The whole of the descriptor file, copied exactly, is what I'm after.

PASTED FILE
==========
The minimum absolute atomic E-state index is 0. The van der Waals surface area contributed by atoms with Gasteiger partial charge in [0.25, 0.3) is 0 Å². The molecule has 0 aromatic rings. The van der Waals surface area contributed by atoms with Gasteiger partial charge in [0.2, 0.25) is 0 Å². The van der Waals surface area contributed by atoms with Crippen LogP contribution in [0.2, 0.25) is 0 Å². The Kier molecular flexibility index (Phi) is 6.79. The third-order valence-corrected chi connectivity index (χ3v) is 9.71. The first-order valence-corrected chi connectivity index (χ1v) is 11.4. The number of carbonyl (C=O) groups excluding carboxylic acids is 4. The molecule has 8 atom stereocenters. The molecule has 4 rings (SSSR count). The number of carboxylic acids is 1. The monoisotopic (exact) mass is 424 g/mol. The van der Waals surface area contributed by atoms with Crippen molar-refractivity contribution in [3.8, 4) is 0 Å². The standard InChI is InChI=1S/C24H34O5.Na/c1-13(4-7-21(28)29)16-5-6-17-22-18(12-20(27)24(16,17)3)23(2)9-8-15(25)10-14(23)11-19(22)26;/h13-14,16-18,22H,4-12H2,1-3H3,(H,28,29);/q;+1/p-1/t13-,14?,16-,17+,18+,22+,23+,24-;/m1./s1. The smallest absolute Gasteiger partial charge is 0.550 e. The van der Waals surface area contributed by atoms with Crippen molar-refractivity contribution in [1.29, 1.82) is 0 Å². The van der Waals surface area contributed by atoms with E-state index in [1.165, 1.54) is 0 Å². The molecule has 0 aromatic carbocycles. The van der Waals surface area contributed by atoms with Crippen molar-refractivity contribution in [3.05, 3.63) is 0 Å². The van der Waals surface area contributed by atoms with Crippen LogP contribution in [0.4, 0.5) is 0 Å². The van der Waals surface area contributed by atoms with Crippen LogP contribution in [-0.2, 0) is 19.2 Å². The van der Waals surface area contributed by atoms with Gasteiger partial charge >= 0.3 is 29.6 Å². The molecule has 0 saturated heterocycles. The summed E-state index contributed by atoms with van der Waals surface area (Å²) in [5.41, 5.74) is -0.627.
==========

The minimum absolute atomic E-state index is 0. The van der Waals surface area contributed by atoms with Gasteiger partial charge in [0.25, 0.3) is 0 Å². The molecule has 0 aromatic rings. The van der Waals surface area contributed by atoms with Gasteiger partial charge in [0.2, 0.25) is 0 Å². The van der Waals surface area contributed by atoms with Crippen LogP contribution in [0.2, 0.25) is 0 Å². The Kier molecular flexibility index (Phi) is 6.79. The third-order valence-corrected chi connectivity index (χ3v) is 9.71. The first-order valence-corrected chi connectivity index (χ1v) is 11.4. The number of carbonyl (C=O) groups excluding carboxylic acids is 4. The molecule has 8 atom stereocenters. The molecule has 4 rings (SSSR count). The number of carboxylic acids is 1. The monoisotopic (exact) mass is 424 g/mol. The van der Waals surface area contributed by atoms with Crippen molar-refractivity contribution in [3.8, 4) is 0 Å². The standard InChI is InChI=1S/C24H34O5.Na/c1-13(4-7-21(28)29)16-5-6-17-22-18(12-20(27)24(16,17)3)23(2)9-8-15(25)10-14(23)11-19(22)26;/h13-14,16-18,22H,4-12H2,1-3H3,(H,28,29);/q;+1/p-1/t13-,14?,16-,17+,18+,22+,23+,24-;/m1./s1. The smallest absolute Gasteiger partial charge is 0.550 e. The van der Waals surface area contributed by atoms with Crippen molar-refractivity contribution in [1.29, 1.82) is 0 Å². The van der Waals surface area contributed by atoms with E-state index in [1.165, 1.54) is 0 Å². The molecule has 0 aromatic carbocycles. The van der Waals surface area contributed by atoms with Crippen molar-refractivity contribution in [3.05, 3.63) is 0 Å². The van der Waals surface area contributed by atoms with Crippen LogP contribution in [0.4, 0.5) is 0 Å². The van der Waals surface area contributed by atoms with Crippen LogP contribution in [-0.2, 0) is 19.2 Å². The van der Waals surface area contributed by atoms with Gasteiger partial charge >= 0.3 is 29.6 Å². The molecule has 0 saturated heterocycles. The summed E-state index contributed by atoms with van der Waals surface area (Å²) in [5.41, 5.74) is -0.627.